1 January 2005

Satire magazine Private Eye, amongst others, reported recently that the BBC is to consider an even more dramatic cutback than previously announced in its factual programmes department, responsible for most of the BBC’s excellent documentaries and educational programmes, most famously the Michael Palin travelogues. The reason given is allegedly that the entire genre is “meaningless”…that viewers don’t need the BBC because they are “building and sharing knowledge between and for one another”. There will be “bigger, better but fewer” factual programmes, BBC management had stated previously.

What a pile of bull the BBC is spewing! This country needs factual and educational programming more than ever these days. Without making reference to the “chav” buzzword (which has become almost mandatory to mention in anything about education these days) [the term has been around for well over a hundred years: it’s probably from the Romany word for a child, ‘chavi’, and not an acronym for anything – Ed.], standards of literacy and knowledge are dropping tremendously in this country, while at the same time participation in the political process is dropping like a lead balloon. It is seen as normal, even socially advisable, to avoid spelling correctly, and to use incorrect grammar.

More to the point, the country knows nothing of its history. Remember Santayana’s “Those who cannot learn from history are doomed to repeat it”? I can bet that there are hundreds, thousands, millions of – particularly younger – Britons who don’t know the story of Britain’s last 100 years; that do not know Britain had an empire, that do not know why World War I started, that do not know anything about World War II beyond that it involved Hitler. I doubt they even know about even anything in the last 30 or 20 years. They have no knowledge of the Miner’s Strikes, the Winter of Discontent (the first in-depth information I heard about the last two was in a PSHE Politics lesson in Year 11), the Falklands war, the poll tax riots… I sincerely doubt that there are many who know what went on around the Iraq war, which was only two years ago, beyond “George Bush woz wrong 2 go in2 iraq”. This country is becoming anti-intellectual, and we need documentaries and programmes about things most of us, as Britons, should know.

To place this in perspective, and indicate how we need a more intellectual culture, let me tell you a story. I met a bloke a few weeks ago, waiting at the bus stop outside my college. After a little bit of light chat, he told me he didn’t like the country any more. It was a nice place, with beautiful scenery, but the people are becoming drones, celebrity-obsessed drones, with very little on their minds besides Big Brother and whatever other trash is on. I’m afraid I have to agree, but it is hard to see how things can turn out any different considering the state of broadcast media these days. Ignore for a second that satellite TV, with its plethora of channels, that include ‘educational’ content exists; few watch these channels, most still watching the ‘standard’ terrestrial channels: BBC1, BBC2, ITV1, Channel 4 and perhaps five.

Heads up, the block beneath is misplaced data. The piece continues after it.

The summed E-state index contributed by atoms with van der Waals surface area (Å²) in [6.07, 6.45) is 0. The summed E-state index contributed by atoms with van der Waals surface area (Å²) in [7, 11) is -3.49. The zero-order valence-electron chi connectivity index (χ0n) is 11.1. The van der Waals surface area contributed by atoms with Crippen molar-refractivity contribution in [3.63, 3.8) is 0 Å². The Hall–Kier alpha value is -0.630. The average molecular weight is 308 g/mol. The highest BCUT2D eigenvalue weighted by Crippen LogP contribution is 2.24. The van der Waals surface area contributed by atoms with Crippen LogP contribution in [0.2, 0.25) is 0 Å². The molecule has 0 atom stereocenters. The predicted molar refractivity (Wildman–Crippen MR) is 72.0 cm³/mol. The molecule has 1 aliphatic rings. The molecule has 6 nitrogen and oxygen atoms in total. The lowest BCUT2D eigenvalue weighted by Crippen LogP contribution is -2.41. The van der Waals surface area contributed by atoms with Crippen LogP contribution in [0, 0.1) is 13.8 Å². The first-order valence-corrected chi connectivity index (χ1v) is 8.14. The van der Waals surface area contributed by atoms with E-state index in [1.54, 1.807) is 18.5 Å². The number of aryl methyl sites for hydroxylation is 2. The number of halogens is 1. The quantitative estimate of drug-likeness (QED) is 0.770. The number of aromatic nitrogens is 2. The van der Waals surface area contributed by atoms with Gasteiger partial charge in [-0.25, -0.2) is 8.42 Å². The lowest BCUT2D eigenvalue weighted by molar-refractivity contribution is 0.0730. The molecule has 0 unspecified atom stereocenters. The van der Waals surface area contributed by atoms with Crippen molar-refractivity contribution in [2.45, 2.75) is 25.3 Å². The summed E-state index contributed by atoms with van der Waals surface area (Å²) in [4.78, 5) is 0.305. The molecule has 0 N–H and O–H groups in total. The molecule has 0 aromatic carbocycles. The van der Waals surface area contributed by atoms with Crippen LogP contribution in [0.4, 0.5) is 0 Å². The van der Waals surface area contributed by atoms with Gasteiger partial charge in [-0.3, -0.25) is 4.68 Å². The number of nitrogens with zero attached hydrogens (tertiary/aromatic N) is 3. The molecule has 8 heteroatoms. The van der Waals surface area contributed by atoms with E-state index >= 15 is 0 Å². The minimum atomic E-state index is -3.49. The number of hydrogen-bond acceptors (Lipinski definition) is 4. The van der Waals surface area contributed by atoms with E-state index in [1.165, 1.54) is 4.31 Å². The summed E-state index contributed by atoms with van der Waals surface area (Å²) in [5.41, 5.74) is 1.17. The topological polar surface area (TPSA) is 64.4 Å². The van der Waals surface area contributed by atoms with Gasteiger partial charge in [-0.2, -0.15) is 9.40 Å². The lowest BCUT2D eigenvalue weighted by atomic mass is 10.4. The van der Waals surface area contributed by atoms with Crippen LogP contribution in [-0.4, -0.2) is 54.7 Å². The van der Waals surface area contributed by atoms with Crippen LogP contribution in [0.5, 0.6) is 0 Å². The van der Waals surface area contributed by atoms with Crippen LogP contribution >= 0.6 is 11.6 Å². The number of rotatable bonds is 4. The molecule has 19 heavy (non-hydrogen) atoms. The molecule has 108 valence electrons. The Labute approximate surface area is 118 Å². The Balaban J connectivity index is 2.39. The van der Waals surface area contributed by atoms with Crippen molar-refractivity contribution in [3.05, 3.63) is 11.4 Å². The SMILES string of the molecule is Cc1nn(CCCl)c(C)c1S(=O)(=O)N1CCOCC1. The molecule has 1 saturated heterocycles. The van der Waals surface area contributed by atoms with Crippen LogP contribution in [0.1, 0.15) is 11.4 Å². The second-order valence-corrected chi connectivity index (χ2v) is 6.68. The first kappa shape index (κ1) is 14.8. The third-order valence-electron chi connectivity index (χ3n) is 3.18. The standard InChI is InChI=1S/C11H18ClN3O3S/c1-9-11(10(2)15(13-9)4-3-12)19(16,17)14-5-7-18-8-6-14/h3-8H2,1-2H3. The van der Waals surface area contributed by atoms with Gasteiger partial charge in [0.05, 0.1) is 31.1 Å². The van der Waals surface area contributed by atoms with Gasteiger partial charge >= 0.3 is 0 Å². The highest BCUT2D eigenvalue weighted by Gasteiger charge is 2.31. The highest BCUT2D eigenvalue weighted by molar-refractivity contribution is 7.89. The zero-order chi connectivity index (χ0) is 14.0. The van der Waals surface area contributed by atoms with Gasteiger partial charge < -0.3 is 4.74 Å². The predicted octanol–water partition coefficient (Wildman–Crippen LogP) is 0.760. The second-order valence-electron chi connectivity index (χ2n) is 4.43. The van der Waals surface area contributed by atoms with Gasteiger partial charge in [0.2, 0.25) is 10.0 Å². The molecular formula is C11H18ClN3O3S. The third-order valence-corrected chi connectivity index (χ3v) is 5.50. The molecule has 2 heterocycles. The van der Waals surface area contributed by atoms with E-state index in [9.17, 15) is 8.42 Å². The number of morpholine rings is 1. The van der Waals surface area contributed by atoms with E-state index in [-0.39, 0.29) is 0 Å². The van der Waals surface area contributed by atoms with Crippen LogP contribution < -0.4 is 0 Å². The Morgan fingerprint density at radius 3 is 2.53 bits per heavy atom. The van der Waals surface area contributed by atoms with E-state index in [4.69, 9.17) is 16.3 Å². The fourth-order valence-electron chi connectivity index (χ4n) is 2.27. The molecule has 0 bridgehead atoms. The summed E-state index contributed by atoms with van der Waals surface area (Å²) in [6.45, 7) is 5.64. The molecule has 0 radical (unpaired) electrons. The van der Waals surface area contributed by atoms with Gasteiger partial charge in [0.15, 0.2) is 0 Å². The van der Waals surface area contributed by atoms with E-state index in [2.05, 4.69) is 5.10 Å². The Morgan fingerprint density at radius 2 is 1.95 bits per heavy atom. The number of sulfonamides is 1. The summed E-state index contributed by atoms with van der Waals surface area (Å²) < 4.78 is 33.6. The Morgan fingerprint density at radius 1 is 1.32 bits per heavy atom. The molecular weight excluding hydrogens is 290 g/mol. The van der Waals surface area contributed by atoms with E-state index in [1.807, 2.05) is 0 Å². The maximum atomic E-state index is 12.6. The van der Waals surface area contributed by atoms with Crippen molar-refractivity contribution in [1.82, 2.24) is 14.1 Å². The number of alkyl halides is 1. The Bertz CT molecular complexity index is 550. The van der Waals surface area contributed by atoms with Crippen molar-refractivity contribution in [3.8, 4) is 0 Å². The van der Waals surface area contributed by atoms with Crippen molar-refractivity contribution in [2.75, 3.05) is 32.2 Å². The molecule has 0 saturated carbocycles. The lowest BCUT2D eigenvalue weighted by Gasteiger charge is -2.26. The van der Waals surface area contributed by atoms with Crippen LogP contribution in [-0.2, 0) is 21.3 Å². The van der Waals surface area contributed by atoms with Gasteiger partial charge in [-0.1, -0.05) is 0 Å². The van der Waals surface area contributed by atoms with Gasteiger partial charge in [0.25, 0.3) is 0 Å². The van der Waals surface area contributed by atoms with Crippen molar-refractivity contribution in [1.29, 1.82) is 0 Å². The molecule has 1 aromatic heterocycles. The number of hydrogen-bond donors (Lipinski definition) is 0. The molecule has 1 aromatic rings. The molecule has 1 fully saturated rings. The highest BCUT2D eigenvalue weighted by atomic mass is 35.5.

ITV has been going downmarket more or less since the demise of Thames Television over a dozen years ago; since that day it has been consolidating and become even more ratings-driven than it was in the past: its plethora of factual programmes has been replaced ever so steadily with game shows, chat shows and general crap. Channel 4 has not plunged down so far, but is gradually drifting in that direction, its ‘alternative’ remit being eroded by a constant series of US imports and reality shows. BBC2 still shows documentaries, but mainly at prime time, up against the might of Eastenders on BBC1. Put simply, mainstream television in the UK is degenerating into nothing more than prolefeed. Nothing intellectually stimulating is on whatsoever, unless it is deliberately placed up against a guaranteed ratings winner like Eastenders, Big Brother or Corrie on “the other side”.

Despite this, it is nice to know that production has been carrying on (I’m surprised that the factual department even exists any more, though I haven’t seen many life-signs recently), but it’s sad to hear that it might not last much longer. Let’s hope, for the sake of keeping people at least marginally knowledgeable, that the BBC does not axe its enlightening documentary series that have educated and enthralled people for decades, for the sake of a few pennies. I would truly hate to see this country become the sort of summarised, say-it-in-30-seconds-or-it’s-boring sound-bite country that the USA is, in which factual programmes on the big four networks really are completely absent. Now that would be a true loss.

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Liverpool, Friday 12 April 2024